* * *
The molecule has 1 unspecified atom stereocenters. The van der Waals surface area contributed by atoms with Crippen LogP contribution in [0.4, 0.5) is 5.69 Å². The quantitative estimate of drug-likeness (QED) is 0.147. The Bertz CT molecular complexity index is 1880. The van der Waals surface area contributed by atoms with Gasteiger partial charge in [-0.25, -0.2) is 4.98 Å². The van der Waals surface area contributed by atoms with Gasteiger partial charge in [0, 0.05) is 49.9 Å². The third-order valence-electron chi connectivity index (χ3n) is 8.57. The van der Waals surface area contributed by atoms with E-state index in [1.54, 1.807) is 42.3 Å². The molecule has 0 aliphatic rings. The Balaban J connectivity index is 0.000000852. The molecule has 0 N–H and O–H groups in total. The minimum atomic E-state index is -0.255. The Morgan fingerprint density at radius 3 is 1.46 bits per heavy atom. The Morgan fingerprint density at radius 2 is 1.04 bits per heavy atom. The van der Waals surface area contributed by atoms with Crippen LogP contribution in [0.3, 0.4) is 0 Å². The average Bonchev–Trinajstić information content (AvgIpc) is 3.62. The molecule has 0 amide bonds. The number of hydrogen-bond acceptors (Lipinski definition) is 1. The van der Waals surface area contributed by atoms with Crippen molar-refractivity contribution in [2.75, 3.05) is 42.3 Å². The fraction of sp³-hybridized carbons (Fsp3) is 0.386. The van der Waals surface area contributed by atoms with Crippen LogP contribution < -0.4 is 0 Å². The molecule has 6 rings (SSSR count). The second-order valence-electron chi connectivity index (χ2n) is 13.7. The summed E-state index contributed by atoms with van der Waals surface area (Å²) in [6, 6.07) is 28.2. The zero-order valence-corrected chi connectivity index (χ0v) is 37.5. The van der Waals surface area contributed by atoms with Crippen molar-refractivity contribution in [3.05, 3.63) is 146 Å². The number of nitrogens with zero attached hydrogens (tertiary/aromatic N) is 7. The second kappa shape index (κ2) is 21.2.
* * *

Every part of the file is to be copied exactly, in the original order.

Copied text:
The molecule has 1 unspecified atom stereocenters. The van der Waals surface area contributed by atoms with Crippen LogP contribution in [0.4, 0.5) is 5.69 Å². The quantitative estimate of drug-likeness (QED) is 0.147. The Bertz CT molecular complexity index is 1880. The van der Waals surface area contributed by atoms with Gasteiger partial charge in [-0.25, -0.2) is 4.98 Å². The van der Waals surface area contributed by atoms with Gasteiger partial charge in [0, 0.05) is 49.9 Å². The third-order valence-electron chi connectivity index (χ3n) is 8.57. The van der Waals surface area contributed by atoms with E-state index in [1.54, 1.807) is 42.3 Å². The molecule has 0 aliphatic rings. The Balaban J connectivity index is 0.000000852. The molecule has 0 N–H and O–H groups in total. The minimum atomic E-state index is -0.255. The Morgan fingerprint density at radius 3 is 1.46 bits per heavy atom. The Morgan fingerprint density at radius 2 is 1.04 bits per heavy atom. The van der Waals surface area contributed by atoms with Crippen LogP contribution in [0.3, 0.4) is 0 Å². The average Bonchev–Trinajstić information content (AvgIpc) is 3.62. The molecule has 0 amide bonds. The number of hydrogen-bond acceptors (Lipinski definition) is 1. The van der Waals surface area contributed by atoms with Crippen molar-refractivity contribution in [2.75, 3.05) is 42.3 Å². The fraction of sp³-hybridized carbons (Fsp3) is 0.386. The van der Waals surface area contributed by atoms with Crippen LogP contribution < -0.4 is 0 Å². The molecule has 6 rings (SSSR count). The second-order valence-electron chi connectivity index (χ2n) is 13.7. The summed E-state index contributed by atoms with van der Waals surface area (Å²) in [6, 6.07) is 28.2. The zero-order valence-corrected chi connectivity index (χ0v) is 37.5. The van der Waals surface area contributed by atoms with Crippen molar-refractivity contribution in [3.05, 3.63) is 146 Å². The number of nitrogens with zero attached hydrogens (tertiary/aromatic N) is 7. The second kappa shape index (κ2) is 21.2.